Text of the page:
Concert Review: Schenectady Porchfest @ GE Plots, 09/23/2023

When COVID fear felt deepest, endless, we’d walk past an Ardsley Road porch where neighbors made Sunday morning music.

In those days without concerts, they gave us one, and it always brought hope for better days.

On Saturday, those same young musicians – dubbed Nice Hockey – played on that same porch, one of four in Schenectady’s first Porchfest. This afternoon-long fest (13 acts on four porches, noon to 7 p.m.) of free music gave a similar uplift. 

Photo by Michael Hochanadel

The music invited neighbors and visitors to listen, walk around and talk, and likely made visitors covet homes in the comfy, well-treed GE Plot that hosted the fest. Any event that makes us feel better about neighbors and neighborhood deserves community love. Add a cool soundtrack and the gentlest of rain and that event wins big.

Part of its charm came from the fact that it wasn’t big; none of the four porches drew as many as 100 people. Crowds were fluid, flowing from porch to porch. Musicians gazing at sparse throngs wondering “Where is everybody?” soon got their answer as parades of lawn chairs showed up. Hosts deployed chairs, some handed out blankets, and a balloon-festooned sidewalk birthday party on Ardsley spilled over generously into Porchfest, sharing cake, custom mock-tails and a block-party welcome feel to music-fan strangers.

The Plot is home to jazz fans who walked to A Place for Jazz when it presented shows at the Unitarian Universalist Society on Wendell Avenue; jazz was a strong musical flavor.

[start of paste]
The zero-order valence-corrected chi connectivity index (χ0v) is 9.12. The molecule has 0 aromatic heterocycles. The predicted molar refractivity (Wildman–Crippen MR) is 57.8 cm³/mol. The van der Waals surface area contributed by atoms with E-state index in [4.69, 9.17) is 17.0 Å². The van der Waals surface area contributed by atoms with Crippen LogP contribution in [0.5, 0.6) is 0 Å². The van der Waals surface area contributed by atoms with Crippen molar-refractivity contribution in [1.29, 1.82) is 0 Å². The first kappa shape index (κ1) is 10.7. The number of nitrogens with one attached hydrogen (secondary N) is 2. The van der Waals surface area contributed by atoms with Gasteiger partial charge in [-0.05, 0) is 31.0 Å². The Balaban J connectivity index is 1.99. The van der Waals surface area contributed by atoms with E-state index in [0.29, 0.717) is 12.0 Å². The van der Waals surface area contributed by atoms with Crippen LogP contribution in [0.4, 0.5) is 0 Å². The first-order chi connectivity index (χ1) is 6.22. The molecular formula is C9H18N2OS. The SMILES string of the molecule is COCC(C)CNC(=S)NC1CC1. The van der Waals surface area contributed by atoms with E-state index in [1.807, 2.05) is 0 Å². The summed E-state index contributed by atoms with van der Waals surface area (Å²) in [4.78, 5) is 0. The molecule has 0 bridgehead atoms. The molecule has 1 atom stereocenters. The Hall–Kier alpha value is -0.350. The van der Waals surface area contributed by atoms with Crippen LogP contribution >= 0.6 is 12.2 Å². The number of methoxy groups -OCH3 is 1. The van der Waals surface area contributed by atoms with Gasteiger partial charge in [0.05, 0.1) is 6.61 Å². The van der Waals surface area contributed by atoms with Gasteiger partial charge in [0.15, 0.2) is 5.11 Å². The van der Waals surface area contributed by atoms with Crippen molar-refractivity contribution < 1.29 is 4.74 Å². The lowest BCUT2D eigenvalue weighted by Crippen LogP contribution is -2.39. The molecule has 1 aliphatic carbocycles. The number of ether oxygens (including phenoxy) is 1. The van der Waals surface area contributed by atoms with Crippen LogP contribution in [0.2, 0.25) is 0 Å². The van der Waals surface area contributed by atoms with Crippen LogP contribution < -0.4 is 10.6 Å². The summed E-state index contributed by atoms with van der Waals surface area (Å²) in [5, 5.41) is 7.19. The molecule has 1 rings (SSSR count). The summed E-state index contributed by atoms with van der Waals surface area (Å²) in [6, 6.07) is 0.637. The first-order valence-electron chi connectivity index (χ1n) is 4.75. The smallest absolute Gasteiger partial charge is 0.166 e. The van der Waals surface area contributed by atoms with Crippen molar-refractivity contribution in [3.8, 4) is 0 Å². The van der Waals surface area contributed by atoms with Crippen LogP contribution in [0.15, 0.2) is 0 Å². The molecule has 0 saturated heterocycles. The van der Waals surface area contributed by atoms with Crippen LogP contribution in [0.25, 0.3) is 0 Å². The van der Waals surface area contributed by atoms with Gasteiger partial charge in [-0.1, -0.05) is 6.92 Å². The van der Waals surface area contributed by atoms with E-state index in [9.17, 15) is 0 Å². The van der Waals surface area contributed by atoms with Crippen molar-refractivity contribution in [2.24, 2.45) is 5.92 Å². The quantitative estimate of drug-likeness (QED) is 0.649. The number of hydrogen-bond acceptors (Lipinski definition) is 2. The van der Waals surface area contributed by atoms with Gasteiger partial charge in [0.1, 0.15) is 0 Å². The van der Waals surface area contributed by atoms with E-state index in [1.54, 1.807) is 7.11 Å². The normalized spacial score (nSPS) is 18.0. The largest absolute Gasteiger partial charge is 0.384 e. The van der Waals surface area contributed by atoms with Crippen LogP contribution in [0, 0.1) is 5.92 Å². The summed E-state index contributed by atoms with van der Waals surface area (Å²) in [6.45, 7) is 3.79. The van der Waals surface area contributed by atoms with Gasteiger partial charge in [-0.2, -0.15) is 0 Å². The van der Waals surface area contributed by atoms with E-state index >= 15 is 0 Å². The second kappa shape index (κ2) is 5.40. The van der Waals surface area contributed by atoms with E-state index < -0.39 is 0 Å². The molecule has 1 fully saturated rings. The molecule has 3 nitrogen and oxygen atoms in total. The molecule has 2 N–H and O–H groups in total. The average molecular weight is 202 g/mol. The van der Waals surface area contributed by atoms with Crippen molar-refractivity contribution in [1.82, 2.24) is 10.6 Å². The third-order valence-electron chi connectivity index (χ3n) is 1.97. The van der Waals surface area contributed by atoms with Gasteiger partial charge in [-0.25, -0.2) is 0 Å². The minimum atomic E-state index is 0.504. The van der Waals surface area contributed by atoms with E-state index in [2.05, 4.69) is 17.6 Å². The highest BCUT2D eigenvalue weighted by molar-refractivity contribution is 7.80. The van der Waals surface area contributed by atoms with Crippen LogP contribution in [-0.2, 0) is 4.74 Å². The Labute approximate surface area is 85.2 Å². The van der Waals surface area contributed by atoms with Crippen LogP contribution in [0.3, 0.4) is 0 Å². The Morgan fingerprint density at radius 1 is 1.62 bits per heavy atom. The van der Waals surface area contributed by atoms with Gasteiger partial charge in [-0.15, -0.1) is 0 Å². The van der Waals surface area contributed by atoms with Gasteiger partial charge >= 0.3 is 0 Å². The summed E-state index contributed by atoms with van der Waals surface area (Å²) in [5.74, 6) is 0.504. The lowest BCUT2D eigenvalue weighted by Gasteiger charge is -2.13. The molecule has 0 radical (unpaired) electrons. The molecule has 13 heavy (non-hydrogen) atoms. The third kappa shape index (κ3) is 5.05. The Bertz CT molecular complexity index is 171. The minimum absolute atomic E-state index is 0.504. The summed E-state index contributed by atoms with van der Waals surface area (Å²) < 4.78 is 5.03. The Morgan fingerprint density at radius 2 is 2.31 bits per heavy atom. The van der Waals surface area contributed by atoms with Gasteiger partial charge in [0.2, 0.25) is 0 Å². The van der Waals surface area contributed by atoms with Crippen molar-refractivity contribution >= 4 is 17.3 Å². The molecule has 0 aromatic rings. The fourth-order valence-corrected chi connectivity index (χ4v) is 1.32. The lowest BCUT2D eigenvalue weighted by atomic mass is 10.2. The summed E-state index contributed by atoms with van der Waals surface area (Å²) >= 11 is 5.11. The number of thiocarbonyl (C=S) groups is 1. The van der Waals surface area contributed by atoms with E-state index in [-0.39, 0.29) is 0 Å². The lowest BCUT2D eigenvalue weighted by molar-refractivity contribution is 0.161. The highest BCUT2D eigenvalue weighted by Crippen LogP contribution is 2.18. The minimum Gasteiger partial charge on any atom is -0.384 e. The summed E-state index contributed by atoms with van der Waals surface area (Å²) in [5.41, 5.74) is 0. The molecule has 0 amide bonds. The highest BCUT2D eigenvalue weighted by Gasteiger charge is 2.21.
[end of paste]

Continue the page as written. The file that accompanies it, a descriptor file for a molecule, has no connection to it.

Photo by Michael Hochanadel

A jazz fan hosted on Rugby Road where Cliff Brucker’s New Circle played the first set. They looked tired at first; drummer/leader Brucker and eight bandmates from the Brucker Weisse Canterbury Jazz Orchestra that played A Place for Jazz on Friday played Porchfest too-few hours later. BWC band members I met around Porchfest agreed Friday’s was the band’s best-ever, tightest and most powerful gig. But I digress.

In trumpeter Chris Pasin’s “Meter Made” early on Rugby, the rhythm section (drummer Brucker and bassist Rich Syracuse) vamped a New Orleans groove while the horns (Pasin and Don Nicholson, trombone) sorted out what key it’s in. Then they grooved it strong together and built a virtuoso jazz run. The mellow swing waltz “Ishfahan” got a modernist shine; next, as I buzzed to nearby Stratford, the blues I could still hear from Rugby blurred into the baroque feel of the Epilogue Trio. 

Schedule and distance limited how much of each set even drivers or bicyclists could access. The most distant porches, Douglas Road to Ardsley Road, sit six-tenths of a mile apart. Despite doubts, street parking was plentiful so older or frailer fans could drive from one to another. I hit all but one set on foot: 9,299 steps by iPhone. Everybody’s experience was fragmentary, particularly fans who stayed at a single porch, just as some fans at New Orleans’ Jazz Fest do.

Photo by Michael Hochanadel

Epilogue (Melanie Chirignan, flute; Andrew Snow, viola; and Karlinda Caldicott, harp) on Stratford echoed chamber-music austere dignity at times, or the airy agility of Jean-Pierre Rampal’s “Japanese Melodies for Flute and Harp;” their most inviting number was Astor Piazzolla’s “Libertango.” Later, on Ardsley, the Hansbrough-Quigley duo played a Piazzolla suite. Both groups honored the tango-master’s dance-y lyricism.

Hereafter, I’ll try to stay chronological but can only offer short bites about sets I partially saw.